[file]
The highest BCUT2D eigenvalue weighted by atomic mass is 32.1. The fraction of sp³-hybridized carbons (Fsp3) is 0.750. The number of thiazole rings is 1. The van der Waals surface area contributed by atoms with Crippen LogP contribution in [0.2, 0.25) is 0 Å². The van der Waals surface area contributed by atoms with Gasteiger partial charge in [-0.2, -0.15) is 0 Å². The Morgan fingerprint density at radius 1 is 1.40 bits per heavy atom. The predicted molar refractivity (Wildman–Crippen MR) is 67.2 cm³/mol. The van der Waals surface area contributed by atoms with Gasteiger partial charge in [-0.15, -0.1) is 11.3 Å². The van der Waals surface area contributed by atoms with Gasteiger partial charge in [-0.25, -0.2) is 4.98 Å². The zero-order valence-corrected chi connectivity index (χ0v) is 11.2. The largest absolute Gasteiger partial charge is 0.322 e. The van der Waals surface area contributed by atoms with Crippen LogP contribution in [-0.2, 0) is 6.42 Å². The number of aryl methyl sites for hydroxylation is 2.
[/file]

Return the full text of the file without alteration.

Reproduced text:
The highest BCUT2D eigenvalue weighted by atomic mass is 32.1. The fraction of sp³-hybridized carbons (Fsp3) is 0.750. The number of thiazole rings is 1. The van der Waals surface area contributed by atoms with Crippen LogP contribution in [0.2, 0.25) is 0 Å². The van der Waals surface area contributed by atoms with Gasteiger partial charge in [-0.2, -0.15) is 0 Å². The Morgan fingerprint density at radius 1 is 1.40 bits per heavy atom. The predicted molar refractivity (Wildman–Crippen MR) is 67.2 cm³/mol. The van der Waals surface area contributed by atoms with Gasteiger partial charge in [-0.15, -0.1) is 11.3 Å². The van der Waals surface area contributed by atoms with Gasteiger partial charge in [-0.25, -0.2) is 4.98 Å². The zero-order valence-corrected chi connectivity index (χ0v) is 11.2. The largest absolute Gasteiger partial charge is 0.322 e. The van der Waals surface area contributed by atoms with Crippen LogP contribution in [-0.2, 0) is 6.42 Å². The number of aryl methyl sites for hydroxylation is 2.